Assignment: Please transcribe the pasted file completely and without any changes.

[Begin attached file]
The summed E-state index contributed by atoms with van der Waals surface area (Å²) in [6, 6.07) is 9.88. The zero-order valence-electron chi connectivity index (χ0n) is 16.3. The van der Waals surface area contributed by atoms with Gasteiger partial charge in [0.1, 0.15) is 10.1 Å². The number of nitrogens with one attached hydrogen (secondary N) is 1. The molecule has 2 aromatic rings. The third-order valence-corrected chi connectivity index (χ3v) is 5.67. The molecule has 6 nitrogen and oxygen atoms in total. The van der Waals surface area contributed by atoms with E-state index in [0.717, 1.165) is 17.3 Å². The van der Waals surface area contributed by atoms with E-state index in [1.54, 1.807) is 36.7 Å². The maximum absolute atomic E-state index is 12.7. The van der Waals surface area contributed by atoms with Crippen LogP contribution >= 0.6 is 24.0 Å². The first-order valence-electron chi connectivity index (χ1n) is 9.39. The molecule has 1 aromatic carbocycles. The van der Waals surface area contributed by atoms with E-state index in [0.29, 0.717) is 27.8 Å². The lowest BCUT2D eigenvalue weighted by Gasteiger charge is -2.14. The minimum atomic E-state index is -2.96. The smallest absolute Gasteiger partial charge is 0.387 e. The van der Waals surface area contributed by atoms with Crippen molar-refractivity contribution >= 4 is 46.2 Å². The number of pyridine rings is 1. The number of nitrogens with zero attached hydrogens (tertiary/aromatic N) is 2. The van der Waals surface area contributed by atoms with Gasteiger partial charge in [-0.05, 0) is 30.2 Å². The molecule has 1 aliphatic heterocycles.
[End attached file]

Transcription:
The summed E-state index contributed by atoms with van der Waals surface area (Å²) in [6, 6.07) is 9.88. The zero-order valence-electron chi connectivity index (χ0n) is 16.3. The van der Waals surface area contributed by atoms with Gasteiger partial charge in [0.1, 0.15) is 10.1 Å². The number of nitrogens with one attached hydrogen (secondary N) is 1. The molecule has 2 aromatic rings. The third-order valence-corrected chi connectivity index (χ3v) is 5.67. The molecule has 6 nitrogen and oxygen atoms in total. The van der Waals surface area contributed by atoms with E-state index in [0.717, 1.165) is 17.3 Å². The van der Waals surface area contributed by atoms with E-state index in [1.54, 1.807) is 36.7 Å². The maximum absolute atomic E-state index is 12.7. The van der Waals surface area contributed by atoms with Crippen LogP contribution >= 0.6 is 24.0 Å². The first-order valence-electron chi connectivity index (χ1n) is 9.39. The molecule has 1 aromatic carbocycles. The van der Waals surface area contributed by atoms with E-state index in [0.29, 0.717) is 27.8 Å². The lowest BCUT2D eigenvalue weighted by Gasteiger charge is -2.14. The minimum atomic E-state index is -2.96. The smallest absolute Gasteiger partial charge is 0.387 e. The van der Waals surface area contributed by atoms with Crippen molar-refractivity contribution >= 4 is 46.2 Å². The number of pyridine rings is 1. The number of nitrogens with zero attached hydrogens (tertiary/aromatic N) is 2. The van der Waals surface area contributed by atoms with Gasteiger partial charge in [-0.05, 0) is 30.2 Å². The molecule has 1 aliphatic heterocycles.